Lean, mean season in the air

Published May 16, 2007

Looking for a silver lining in that big, black cloud looming over your summer travel plans?

Go search somewhere else.

Seems like you can't turn on the TV or open a paper including this one without getting barraged with reasons why this summer might rank among the worst ever for flying.

Airline staffing is lean. Record numbers of passengers will fly during the busiest travel season. More planes will fill the skies, and they'll be packed tighter than ever.

Here's another wrench in the works: The hired help is angry at the suits in the executive suite. There are reports that pilots at one carrier have expressed their anger by holding up flights.

Airline workers have surrendered more than $10-billion in annual concessions since 2002 in a wide industry restructuring. Many saw their paychecks shrink by about one-third.

Now, carriers are riding a financial updraft and guess who's reaping the benefits? Recent public filings tell the story.

At United Airlines, CEO Glenn Tilton received compensation that could be worth nearly $40-million. Northwest Airlines, ready to leave bankruptcy, gave CEO Doug Steenland $26.6-million in stock awards.

American Airlines pilots say nearly 900 managers and executives got $160-million in bonuses. US Airways CEO Doug Parker took home a $14.4-million pay package for 2006, thanks in part to a run-up in company stock after the old US Airways merged with America West.

Not surprisingly, airlines say the payouts are performance-based compensation for bosses who turned around sick companies. Also not surprising, the rank and file aren't buying it.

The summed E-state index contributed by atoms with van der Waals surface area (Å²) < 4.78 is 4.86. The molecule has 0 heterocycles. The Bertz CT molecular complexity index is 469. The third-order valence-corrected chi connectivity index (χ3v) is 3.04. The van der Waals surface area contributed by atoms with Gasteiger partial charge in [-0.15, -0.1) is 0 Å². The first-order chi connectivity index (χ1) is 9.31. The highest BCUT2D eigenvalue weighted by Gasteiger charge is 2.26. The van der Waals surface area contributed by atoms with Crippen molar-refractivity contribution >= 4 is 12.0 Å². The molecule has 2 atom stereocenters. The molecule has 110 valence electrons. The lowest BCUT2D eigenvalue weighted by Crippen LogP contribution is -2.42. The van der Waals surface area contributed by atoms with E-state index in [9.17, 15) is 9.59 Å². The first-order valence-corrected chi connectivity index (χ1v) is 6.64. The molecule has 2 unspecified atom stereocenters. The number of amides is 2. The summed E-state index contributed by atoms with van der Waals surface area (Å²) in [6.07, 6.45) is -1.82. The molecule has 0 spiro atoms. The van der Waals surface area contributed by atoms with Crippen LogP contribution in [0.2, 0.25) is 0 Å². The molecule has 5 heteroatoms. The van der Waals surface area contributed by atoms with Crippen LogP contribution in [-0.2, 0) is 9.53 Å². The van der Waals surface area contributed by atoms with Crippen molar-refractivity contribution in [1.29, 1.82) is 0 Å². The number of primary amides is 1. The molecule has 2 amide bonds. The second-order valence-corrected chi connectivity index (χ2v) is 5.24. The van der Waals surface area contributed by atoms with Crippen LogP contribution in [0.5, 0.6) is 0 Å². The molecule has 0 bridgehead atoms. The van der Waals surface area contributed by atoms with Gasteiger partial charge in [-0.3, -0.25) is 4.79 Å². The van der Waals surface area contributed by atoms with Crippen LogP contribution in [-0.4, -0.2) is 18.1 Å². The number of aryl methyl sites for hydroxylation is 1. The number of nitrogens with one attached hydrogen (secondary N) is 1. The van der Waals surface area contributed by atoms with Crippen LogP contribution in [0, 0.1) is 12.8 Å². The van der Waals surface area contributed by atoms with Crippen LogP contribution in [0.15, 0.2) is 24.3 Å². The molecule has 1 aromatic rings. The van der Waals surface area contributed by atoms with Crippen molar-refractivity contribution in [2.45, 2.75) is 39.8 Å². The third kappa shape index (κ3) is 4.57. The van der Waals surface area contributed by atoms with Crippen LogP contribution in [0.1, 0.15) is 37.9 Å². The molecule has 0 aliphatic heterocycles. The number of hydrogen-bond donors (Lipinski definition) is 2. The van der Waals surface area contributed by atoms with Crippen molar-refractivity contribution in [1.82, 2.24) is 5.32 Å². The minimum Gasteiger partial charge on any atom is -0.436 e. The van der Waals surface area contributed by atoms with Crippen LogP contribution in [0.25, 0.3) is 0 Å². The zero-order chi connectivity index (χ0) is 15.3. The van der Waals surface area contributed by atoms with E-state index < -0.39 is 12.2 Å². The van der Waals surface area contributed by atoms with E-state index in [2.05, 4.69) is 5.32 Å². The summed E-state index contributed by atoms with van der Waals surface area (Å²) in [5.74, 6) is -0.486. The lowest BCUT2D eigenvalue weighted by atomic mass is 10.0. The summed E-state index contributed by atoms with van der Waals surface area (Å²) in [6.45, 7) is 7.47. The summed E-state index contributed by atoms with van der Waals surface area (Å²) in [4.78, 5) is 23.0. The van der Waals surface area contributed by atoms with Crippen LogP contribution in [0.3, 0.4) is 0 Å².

John McCorkle, a veteran US Airways flight attendant, figures Parker's odds of success were pretty good. America West always had low wages and US Airways was coming off a second Chapter 11.

"They're making progress because of salary reductions we made in two trips through bankruptcy court, " says McCorkle, president of an Association of Flight Attendants group in Philadelphia.

So what does this mean to passengers like us sitting back in the cheap seats? Possibly nothing. Pilots, flight attendants, mechanics and other airline workers are professionals who would tell you they and their families fly, too, and don't like getting stuck by late or canceled flights.

But two Sundays ago, US Airways had a terrible day. About half its flights were late, the worst since a late-winter storm that hit in March.

The airline blames high winds and heavy aircraft traffic at its Las Vegas hub and New York City airports. Pilots, however, told the Arizona Republic that pilots didn't show for flights, do any extra jobs or simply took their time on basic tasks.

The reason: Pilots for the old US Airways were upset over a seniority list issued two days earlier that ranked them below less experienced former America West pilots.

There's no way to say which is true. But everyone agrees there's a serious morale problem.

A year and a half after the merger, the two airlines still operate separately. Workers don't have new contracts that give equal pay to US Airways and America West pilots, flight attendants and mechanics doing the same work.

A strike would be illegal and unwise. There are other ways employees can show their unhappiness. Pilots can decline to work more than their scheduled hours.

That would cripple lean carriers that build schedules on the assumption pilots will fly extra time, says Robert W. Mann, an airline consultant in Port Washington, N.Y. "The lesson is you can't be at war with employees, or if you do ... you better think about running (schedules) differently, " he says.

Times researcher John Martin contributed to this report. Steve Huettel can be reached at huettel@sptimes.com or (813) 226-3384.